Sheriff’s confrontation with lawyer in court was unprovoked, lawsuit says

An aged Philadelphia attorney is suing five deputy sheriffs after a verbal exchange with one of them spiraled into a wild caught-on-camera melee that left Clifford Haines, 72, with a broken and dislocated shoulder.

It started when Haines criticized a sheriff’s behavior, said Pat Pierce, the attorney handling Haines’ lawsuit.

“He was verbally abused by the sheriff and had the temerity to say, ‘You really shouldn’t talk to members of the public like that, it’s not appropriate,’” Pierce said. “For saying that, he was subjected to what you saw on the videotape.”

A PR firm representing the Philly Sheriff’s Office said they had no comment on Haines’ pending litigation filed on Dec. 18 against five unnamed deputy sheriffs and one sergeant. “All lawsuits go through the city of Philadelphia law department for review and due process. We have not been notified about this lawsuit and have no comment on the matter,” a spokeswoman said via email. The office previously claimed Haines started the incident by attacking a sheriff, which is disproven by surveillance video of the Aug. 22 incident, but had no comment on the incident itself or whether the sheriffs involved were disciplined. 

According to Pierce, as Haines exited the CJC to turn his phone off (which was sealed in a secure pouch), a deputy sheriff refused to let him exit through one side of the court entrance. Sheriffs sometimes allow people to both exit or enter through either side of the CJC’s main lobby, and sometimes convert one side into entrance- or exit-only.

As Haines returned, he told the sheriff, “You have a duty to the public to behave appropriately,” Pierce said.

Surveillance video of the incident posted online by Pierce’s firm shows the unidentified sheriff respond by pushing Haines back by the chest. When Haines swiped the sheriff’s fingers away, four more sheriffs jumped in and grabbed the attorney from all sides, dragging him down the metal detector conveyor belt before slamming him to the floor and pinning him.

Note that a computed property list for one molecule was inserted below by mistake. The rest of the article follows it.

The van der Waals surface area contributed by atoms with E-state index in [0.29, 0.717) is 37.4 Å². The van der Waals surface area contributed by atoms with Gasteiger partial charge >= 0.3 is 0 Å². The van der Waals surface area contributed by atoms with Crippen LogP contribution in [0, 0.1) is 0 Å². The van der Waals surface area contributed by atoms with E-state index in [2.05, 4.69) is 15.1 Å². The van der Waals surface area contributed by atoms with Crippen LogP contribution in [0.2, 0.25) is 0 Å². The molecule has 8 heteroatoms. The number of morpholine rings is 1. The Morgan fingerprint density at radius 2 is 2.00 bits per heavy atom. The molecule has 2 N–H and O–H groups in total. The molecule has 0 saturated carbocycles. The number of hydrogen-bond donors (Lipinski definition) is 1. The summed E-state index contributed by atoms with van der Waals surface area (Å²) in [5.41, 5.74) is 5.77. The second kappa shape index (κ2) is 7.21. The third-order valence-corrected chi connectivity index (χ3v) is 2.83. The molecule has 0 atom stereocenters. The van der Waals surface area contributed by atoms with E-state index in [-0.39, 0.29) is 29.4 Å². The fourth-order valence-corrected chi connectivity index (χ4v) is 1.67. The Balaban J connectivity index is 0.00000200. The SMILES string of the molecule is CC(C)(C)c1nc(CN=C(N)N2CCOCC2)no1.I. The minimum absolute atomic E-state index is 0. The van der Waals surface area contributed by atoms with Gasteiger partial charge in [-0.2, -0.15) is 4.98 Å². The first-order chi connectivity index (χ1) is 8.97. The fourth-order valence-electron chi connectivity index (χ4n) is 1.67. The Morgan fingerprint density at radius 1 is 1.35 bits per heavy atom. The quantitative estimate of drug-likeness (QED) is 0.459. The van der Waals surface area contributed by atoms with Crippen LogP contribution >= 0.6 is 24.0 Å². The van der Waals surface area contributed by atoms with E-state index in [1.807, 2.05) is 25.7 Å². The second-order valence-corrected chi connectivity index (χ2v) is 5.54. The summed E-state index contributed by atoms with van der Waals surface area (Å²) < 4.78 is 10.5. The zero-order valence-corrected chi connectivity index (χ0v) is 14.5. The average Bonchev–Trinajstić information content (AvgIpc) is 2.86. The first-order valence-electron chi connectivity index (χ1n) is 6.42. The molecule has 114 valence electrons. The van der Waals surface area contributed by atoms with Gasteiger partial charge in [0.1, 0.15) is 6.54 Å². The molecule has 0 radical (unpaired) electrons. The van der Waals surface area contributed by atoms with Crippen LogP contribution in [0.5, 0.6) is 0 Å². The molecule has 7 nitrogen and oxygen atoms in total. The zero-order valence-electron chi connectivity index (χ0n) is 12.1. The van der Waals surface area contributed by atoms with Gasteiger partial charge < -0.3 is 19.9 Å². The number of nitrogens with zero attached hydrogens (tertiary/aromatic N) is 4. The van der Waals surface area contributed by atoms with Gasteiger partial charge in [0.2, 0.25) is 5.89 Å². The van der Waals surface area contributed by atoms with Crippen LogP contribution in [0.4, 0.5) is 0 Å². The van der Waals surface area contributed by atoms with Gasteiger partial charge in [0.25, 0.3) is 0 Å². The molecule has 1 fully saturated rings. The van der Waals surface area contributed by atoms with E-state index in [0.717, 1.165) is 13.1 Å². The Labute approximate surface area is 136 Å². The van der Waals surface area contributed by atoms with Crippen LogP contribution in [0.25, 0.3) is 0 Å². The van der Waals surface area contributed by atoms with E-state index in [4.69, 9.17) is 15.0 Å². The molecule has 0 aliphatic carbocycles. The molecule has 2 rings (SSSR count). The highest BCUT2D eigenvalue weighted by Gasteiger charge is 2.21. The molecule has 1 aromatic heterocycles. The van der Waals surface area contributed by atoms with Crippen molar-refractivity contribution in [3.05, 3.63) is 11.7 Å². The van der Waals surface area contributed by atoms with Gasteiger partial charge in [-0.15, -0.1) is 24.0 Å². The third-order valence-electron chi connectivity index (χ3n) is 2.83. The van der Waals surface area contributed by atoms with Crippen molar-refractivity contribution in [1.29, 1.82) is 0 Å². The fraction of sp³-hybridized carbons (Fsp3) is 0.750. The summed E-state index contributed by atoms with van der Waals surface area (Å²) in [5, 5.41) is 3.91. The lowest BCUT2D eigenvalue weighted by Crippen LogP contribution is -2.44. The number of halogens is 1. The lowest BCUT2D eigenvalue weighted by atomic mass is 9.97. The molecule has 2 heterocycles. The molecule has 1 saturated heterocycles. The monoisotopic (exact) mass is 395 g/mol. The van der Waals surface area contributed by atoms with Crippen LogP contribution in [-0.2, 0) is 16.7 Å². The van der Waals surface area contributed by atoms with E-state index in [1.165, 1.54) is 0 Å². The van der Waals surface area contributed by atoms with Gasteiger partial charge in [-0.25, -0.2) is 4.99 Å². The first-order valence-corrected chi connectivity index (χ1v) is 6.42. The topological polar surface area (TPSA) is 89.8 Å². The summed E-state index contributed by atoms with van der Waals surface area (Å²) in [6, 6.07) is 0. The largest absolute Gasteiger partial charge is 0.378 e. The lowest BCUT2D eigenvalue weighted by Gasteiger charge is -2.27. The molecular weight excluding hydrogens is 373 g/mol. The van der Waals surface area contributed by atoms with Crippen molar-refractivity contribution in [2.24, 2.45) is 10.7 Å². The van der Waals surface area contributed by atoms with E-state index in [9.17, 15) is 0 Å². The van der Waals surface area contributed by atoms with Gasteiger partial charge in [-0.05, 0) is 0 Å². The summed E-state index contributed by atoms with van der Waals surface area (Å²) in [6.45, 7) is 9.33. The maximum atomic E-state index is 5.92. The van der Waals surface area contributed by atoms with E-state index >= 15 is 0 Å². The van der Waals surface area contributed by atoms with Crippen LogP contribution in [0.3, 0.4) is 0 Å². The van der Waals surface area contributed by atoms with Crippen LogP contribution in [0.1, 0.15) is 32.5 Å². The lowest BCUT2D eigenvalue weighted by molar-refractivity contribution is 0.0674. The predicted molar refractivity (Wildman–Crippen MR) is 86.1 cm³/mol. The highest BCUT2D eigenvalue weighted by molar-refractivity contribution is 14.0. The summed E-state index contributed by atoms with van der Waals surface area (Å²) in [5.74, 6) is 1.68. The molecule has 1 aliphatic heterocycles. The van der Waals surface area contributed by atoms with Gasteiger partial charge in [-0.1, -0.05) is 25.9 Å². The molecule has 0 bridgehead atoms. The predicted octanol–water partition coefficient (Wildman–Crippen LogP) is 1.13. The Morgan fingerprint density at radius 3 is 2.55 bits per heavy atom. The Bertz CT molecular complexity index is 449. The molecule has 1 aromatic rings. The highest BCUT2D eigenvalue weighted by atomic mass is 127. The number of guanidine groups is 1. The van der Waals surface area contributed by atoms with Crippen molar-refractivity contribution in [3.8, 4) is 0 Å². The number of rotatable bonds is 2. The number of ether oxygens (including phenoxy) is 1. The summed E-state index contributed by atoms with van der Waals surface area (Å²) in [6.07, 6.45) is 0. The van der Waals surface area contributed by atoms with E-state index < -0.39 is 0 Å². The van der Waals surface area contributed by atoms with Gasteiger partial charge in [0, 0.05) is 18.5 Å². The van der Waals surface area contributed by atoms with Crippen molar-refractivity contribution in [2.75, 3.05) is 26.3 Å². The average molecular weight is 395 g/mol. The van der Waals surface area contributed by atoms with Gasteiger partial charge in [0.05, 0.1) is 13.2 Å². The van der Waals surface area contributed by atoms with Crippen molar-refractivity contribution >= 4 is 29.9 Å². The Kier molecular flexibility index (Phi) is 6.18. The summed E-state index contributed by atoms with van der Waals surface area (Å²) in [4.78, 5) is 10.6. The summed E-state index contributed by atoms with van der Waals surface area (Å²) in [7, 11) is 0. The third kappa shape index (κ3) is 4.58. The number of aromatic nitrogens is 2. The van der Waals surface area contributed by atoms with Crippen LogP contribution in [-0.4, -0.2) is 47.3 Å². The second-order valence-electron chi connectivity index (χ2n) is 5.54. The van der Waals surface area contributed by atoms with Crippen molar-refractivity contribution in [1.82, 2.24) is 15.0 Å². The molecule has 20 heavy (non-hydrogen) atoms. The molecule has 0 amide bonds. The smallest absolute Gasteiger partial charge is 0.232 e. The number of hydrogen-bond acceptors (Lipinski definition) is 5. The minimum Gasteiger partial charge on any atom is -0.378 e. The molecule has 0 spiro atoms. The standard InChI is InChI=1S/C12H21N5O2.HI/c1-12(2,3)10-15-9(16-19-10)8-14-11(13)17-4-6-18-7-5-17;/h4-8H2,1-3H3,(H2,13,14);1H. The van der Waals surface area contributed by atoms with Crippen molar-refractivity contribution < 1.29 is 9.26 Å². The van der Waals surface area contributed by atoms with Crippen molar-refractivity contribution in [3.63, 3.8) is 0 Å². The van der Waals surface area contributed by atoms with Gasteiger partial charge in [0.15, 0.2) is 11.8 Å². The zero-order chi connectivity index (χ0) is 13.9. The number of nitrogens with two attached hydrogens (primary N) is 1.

Haines suffered a shoulder fracture and dislocation and was detained for the following 18 hours, Pierce said.

That time included an hour in the CJC basement “screaming in agony” with his hands cuffed behind his back, being transported to Hahnemann Hospital where his fracture was treated, and then to a police station, where he was released around 5 a.m. the next day after the DA declined to file charges against him.

Haines wore a sling for a month, continues physical rehabilitation and still faces impairments using his right arm, he said.

Pierce said the case touches on an issue many court-users have experienced.

“I’ve heard from all quarters that people going into the CJC feel like they’re being abused,” Pierce said. “It’s a sense of entitlement because they’re carrying a badge. Their job is to protect and serve the public, not abuse them.”

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